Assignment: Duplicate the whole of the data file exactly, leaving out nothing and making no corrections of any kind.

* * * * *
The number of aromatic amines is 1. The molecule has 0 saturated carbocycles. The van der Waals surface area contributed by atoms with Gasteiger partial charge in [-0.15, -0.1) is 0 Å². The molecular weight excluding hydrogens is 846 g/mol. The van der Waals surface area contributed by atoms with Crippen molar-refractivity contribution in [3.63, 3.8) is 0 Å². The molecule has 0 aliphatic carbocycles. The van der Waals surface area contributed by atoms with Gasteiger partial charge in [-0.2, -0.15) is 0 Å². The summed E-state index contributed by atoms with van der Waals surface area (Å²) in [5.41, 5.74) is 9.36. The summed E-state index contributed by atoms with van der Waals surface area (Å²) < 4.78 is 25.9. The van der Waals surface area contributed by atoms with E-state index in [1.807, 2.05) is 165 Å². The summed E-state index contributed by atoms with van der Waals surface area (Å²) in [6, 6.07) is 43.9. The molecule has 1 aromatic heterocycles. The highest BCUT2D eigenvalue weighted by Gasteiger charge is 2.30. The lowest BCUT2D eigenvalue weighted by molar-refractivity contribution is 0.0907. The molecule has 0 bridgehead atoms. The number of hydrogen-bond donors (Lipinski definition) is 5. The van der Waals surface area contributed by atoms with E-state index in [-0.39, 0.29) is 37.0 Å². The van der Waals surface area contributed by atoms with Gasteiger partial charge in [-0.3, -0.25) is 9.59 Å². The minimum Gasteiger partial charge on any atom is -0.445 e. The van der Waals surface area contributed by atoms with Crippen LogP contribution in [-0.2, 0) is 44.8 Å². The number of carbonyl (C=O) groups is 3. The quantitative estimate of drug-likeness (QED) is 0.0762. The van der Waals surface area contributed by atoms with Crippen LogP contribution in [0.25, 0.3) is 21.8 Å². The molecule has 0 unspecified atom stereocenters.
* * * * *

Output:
The number of aromatic amines is 1. The molecule has 0 saturated carbocycles. The van der Waals surface area contributed by atoms with Gasteiger partial charge in [-0.15, -0.1) is 0 Å². The molecular weight excluding hydrogens is 846 g/mol. The van der Waals surface area contributed by atoms with Crippen molar-refractivity contribution in [3.63, 3.8) is 0 Å². The molecule has 0 aliphatic carbocycles. The van der Waals surface area contributed by atoms with Gasteiger partial charge in [-0.2, -0.15) is 0 Å². The summed E-state index contributed by atoms with van der Waals surface area (Å²) in [5.41, 5.74) is 9.36. The summed E-state index contributed by atoms with van der Waals surface area (Å²) < 4.78 is 25.9. The van der Waals surface area contributed by atoms with E-state index in [1.807, 2.05) is 165 Å². The summed E-state index contributed by atoms with van der Waals surface area (Å²) in [6, 6.07) is 43.9. The molecule has 1 aromatic heterocycles. The highest BCUT2D eigenvalue weighted by Gasteiger charge is 2.30. The lowest BCUT2D eigenvalue weighted by molar-refractivity contribution is 0.0907. The molecule has 0 bridgehead atoms. The number of hydrogen-bond donors (Lipinski definition) is 5. The van der Waals surface area contributed by atoms with E-state index in [-0.39, 0.29) is 37.0 Å². The van der Waals surface area contributed by atoms with Gasteiger partial charge in [-0.3, -0.25) is 9.59 Å². The minimum Gasteiger partial charge on any atom is -0.445 e. The van der Waals surface area contributed by atoms with Crippen LogP contribution in [-0.2, 0) is 44.8 Å². The number of carbonyl (C=O) groups is 3. The quantitative estimate of drug-likeness (QED) is 0.0762. The van der Waals surface area contributed by atoms with Crippen LogP contribution in [0.25, 0.3) is 21.8 Å². The molecule has 0 unspecified atom stereocenters.